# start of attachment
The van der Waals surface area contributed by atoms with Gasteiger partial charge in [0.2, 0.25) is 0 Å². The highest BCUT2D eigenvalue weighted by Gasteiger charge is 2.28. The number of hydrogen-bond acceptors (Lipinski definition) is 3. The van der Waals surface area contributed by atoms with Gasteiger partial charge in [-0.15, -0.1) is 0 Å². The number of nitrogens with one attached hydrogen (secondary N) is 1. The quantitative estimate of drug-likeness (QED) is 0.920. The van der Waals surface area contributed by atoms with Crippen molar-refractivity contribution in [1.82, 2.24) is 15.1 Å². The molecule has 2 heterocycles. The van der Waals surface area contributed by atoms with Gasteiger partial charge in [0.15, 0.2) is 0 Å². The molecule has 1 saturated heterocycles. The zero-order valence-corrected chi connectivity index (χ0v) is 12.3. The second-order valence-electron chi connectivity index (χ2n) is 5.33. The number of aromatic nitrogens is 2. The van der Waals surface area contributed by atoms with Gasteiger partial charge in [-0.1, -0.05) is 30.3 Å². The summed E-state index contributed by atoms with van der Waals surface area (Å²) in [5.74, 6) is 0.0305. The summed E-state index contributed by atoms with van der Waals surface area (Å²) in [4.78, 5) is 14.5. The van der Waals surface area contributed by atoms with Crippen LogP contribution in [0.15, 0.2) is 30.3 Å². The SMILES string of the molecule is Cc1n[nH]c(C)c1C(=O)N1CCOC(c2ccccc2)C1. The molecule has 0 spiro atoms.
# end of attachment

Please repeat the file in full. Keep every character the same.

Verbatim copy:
The van der Waals surface area contributed by atoms with Gasteiger partial charge in [0.2, 0.25) is 0 Å². The highest BCUT2D eigenvalue weighted by Gasteiger charge is 2.28. The number of hydrogen-bond acceptors (Lipinski definition) is 3. The van der Waals surface area contributed by atoms with Gasteiger partial charge in [-0.15, -0.1) is 0 Å². The number of nitrogens with one attached hydrogen (secondary N) is 1. The quantitative estimate of drug-likeness (QED) is 0.920. The van der Waals surface area contributed by atoms with Crippen molar-refractivity contribution in [1.82, 2.24) is 15.1 Å². The molecule has 2 heterocycles. The van der Waals surface area contributed by atoms with Gasteiger partial charge in [0.15, 0.2) is 0 Å². The molecule has 1 saturated heterocycles. The zero-order valence-corrected chi connectivity index (χ0v) is 12.3. The second-order valence-electron chi connectivity index (χ2n) is 5.33. The number of aromatic nitrogens is 2. The van der Waals surface area contributed by atoms with Gasteiger partial charge in [-0.1, -0.05) is 30.3 Å². The summed E-state index contributed by atoms with van der Waals surface area (Å²) in [5.74, 6) is 0.0305. The summed E-state index contributed by atoms with van der Waals surface area (Å²) in [4.78, 5) is 14.5. The van der Waals surface area contributed by atoms with Crippen LogP contribution in [0.15, 0.2) is 30.3 Å². The SMILES string of the molecule is Cc1n[nH]c(C)c1C(=O)N1CCOC(c2ccccc2)C1. The molecule has 0 spiro atoms.